There are many reasons why someone may need to request a new birth certificate. You may have lost yours, or maybe you need a new certificate to reflect a name change. Perhaps you discovered a misspelling or other error on your birth certificate. Dealing with state agencies can be intimidating, but Maryland has a procedure to address these concerns. MVLS has just published a birth certificate factsheet to help you understand these processes.
If you’ve lost your birth certificate and want a new copy, you can contact the Vital Statistics Administration at 410-764-3038 or by visiting https://health.maryland.gov/vsa/Pages/Home.aspx On this site, you can book an in-person appointment or place an online order. You also can obtain the proper form to mail a request. Only certain people may request a birth certificate: the person named on the birth certificate, a parent named on the certificate, the guardian or surviving spouse of the individual named on the certificate, the personal representative of the individual named on the certificate, or the personal representative of that individual’s court-appointed guardian.
To obtain a new birth certificate, you must submit certain required documents. A valid, government-issued photo ID such as a driver’s license, passport or state photo ID showing your current address will be sufficient. If you do not have a valid photo ID, you must submit two of the following documents: a current utility bill, car registration, rental agreement, pay stub, tax return, bank statement or letter from a government agency requesting your vital records.
If you wish to correct or update your birth certificate, there are different processes depending on your reason for doing so. Those seeking to correct mistakes such as misspellings or omissions can submit a form by mail. This form is an affidavit where you will attest to the truth of the information you provide, and you must have the document notarized. Persons seven years of age or older who seek to correct their birth certificate must provide two documents from the long list found on the form. Documents can include a voter registration card, doctor’s office records, marriage certificates and more.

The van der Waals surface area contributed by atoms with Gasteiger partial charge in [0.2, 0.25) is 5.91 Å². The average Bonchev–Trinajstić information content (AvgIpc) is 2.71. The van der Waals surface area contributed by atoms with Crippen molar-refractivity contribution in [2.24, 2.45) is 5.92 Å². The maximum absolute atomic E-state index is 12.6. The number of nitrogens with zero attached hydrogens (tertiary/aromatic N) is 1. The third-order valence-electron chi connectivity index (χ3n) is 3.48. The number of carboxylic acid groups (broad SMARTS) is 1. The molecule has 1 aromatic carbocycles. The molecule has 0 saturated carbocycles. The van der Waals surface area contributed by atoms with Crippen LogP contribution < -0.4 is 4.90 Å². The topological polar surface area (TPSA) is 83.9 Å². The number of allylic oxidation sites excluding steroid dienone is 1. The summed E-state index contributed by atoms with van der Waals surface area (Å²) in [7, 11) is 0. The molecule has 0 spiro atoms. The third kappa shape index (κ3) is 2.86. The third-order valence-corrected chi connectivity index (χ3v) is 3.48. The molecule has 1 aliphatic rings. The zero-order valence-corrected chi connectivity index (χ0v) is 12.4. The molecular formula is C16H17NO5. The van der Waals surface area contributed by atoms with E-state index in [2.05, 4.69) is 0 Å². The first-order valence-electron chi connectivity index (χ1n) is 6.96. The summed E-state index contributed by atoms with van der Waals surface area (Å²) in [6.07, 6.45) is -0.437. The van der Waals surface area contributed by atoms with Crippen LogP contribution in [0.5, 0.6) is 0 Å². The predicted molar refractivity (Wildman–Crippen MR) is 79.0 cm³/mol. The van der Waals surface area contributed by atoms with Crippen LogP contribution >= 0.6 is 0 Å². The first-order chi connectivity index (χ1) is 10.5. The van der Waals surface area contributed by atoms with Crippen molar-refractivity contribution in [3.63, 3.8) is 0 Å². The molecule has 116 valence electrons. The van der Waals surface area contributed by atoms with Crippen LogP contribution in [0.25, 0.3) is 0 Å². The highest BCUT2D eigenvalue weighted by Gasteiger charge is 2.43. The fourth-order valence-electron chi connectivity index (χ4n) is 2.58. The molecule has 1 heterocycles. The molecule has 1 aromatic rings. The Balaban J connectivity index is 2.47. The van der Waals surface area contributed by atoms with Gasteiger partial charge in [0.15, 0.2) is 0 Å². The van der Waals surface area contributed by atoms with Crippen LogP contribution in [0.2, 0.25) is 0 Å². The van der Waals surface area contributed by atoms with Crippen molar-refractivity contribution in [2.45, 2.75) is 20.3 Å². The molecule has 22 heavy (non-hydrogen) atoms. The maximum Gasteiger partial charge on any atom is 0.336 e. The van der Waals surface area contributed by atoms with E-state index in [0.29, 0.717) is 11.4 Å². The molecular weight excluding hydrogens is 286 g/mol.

Those seeking to change the sex designation on their birth certificate have their own process to go through. A form can be mailed to the Vital Statistics Administration along with the required documents. The person making this request also must present proof that one of the following is true: a health care practitioner certifies that the applicant has undergone gender-affirming treatment, a health care practitioner certifies that the applicant is intersex, or a court has issued an order for a gender change. You will need to provide a certified copy of the court order.
A $10 fee – payable by check or money order to the State of Maryland – must be paid for every copy of a birth certificate you request.
Finally, if your birth certificate contains a more unusual error not mentioned here, such as an incorrect parent’s name, you may need to obtain a court order by filing a lawsuit known as a Complaint for Writ of Mandamus. This is a legal action that must be filed in the Circuit Court for the city or county where you live. In the filing, you must detail your reasons for wanting to change your birth certificate and ask the court for an order granting your request.
Maryland Volunteer Lawyers Service can help you obtain a court order granting a name change, gender change or other birth certificate correction. Visit our online intake or call 443-547-6537 between 9 a.m. and 12 p.m. Monday through Thursday.